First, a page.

This and That

Here's the weekly legislative update on public education measures in the Washington State Legislature via WSSDA (Washington State School Directors Association).

Report from KUOW on the City's Pre-K program; so-so academically.

Three years into its four-year pilot, that publicly-funded preschool program is showing mixed results. Outside evaluations in 2016 and 2017 found that the Seattle Preschool Program offered warm, loving care for young children, but the program fared poorly on measures of teaching quality. 

Evaluators gave the 32 classrooms they visited in the 2016-17 school year an average emotional support score of 6.29 on a scale of one to seven.

But in the instructional support domain — which measures things like how well teachers develop children's problem-solving, critical thinking and complex language abilities — the average classroom scored just 3.06 on the seven-point scale. 
Programs are excelling in places like Boston and New Jersey, but that’s come after they’ve been up and running for years, Bouffard said.
What this says to me is that pre-K should really be able developing socio-emotional skills that are so important and less about having a "six hour academic day."

A deeper dive into the program is here at Seattle City Council Insight.
Between Year 1 and Year 2, the program scaled up considerably, from 228 students in 15 classrooms to 627 students in 33 classrooms.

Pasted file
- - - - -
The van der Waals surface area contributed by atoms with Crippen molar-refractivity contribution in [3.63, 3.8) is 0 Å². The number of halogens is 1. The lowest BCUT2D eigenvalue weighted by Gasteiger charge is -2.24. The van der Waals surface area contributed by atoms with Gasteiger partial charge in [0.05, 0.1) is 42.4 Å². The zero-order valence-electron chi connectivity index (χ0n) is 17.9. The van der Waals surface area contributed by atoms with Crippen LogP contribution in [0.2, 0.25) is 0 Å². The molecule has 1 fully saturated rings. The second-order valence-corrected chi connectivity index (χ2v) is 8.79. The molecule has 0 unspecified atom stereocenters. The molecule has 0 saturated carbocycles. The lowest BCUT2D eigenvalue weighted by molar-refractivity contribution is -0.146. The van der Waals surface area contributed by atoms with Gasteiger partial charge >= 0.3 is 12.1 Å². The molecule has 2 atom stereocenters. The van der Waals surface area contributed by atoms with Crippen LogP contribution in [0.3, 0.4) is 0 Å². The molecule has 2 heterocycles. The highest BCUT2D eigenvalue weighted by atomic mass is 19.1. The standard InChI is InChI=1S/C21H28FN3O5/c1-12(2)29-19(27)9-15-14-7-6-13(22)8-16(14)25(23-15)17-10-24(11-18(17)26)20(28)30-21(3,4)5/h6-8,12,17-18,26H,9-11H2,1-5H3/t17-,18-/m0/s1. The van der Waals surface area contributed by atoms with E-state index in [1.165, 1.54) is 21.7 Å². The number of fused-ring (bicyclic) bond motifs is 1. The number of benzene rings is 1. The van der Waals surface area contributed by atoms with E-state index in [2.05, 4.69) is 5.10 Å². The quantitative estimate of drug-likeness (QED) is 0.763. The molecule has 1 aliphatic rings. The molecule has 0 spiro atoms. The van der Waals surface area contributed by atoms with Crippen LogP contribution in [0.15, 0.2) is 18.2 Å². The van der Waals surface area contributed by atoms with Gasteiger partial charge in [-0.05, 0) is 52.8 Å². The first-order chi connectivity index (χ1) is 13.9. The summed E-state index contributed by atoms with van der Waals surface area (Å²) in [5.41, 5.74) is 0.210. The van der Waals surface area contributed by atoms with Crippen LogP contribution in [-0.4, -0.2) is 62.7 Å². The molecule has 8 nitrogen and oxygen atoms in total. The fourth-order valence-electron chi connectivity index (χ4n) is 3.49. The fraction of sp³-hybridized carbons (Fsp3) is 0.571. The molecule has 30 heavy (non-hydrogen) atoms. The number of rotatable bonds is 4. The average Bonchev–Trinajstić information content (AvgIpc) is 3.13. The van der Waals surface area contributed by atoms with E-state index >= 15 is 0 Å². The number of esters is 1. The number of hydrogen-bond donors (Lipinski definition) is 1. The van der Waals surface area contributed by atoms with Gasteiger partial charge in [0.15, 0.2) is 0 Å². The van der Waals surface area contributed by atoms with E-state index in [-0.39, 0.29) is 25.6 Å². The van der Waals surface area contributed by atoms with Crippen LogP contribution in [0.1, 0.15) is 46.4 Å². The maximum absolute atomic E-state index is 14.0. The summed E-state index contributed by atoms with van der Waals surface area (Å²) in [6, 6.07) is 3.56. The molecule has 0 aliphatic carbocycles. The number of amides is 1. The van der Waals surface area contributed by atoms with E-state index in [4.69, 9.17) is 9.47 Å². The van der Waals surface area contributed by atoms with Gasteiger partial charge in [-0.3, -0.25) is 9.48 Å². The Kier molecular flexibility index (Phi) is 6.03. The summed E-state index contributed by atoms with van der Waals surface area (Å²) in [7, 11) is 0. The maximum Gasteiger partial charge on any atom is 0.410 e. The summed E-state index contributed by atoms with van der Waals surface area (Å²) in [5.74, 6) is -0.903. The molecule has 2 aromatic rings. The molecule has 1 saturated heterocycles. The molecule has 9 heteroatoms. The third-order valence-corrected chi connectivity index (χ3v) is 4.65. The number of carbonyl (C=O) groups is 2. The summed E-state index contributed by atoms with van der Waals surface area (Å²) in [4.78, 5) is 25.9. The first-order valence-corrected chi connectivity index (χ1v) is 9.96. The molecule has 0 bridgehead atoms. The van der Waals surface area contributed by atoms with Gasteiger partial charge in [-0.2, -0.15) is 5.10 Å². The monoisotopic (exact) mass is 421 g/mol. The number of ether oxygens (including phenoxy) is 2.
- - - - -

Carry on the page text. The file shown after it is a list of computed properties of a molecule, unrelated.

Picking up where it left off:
First, the program is hardly failing, or even delivering “mixed results” as KUOW suggests. The assessments suggest that it’s on par with peer programs, neither significantly better nor significantly worse. Students who start out behind their peers are catching up; those who are in the middle of the pack are keeping pace. 
Sound Transit has a webpage about considerations for light rail to Ballard and West Seattle.  Naturally, this is waaay off but will end up being a consideration for transportation to Seattle Schools especially for high school students.


Getting Tired. said…
Thank you for reporting on the city's prek program.

According to KUOW, the city's prek program is funded at $81M. The program will serve 1600 students and cost of approximately $50K per student. The city's prek program is enormously expensive and delivering mediocre results that are comparable to other prek programs. Perhaps Head Start was a better investment that served more students. The city seeks a 6 hour academic day. At some point, are we institutionalizing toddlers?

Democrats love to complain about regressive taxes. There will be an enormous property tax increase that will disproportionately impact low income homeowners and renters. This will not stop the city from asking for an increase in funding. When will Democrats wise up and demand fiscal responsibility?

Do we know: How many before school and after school programs have been displaced for the city's prek program?

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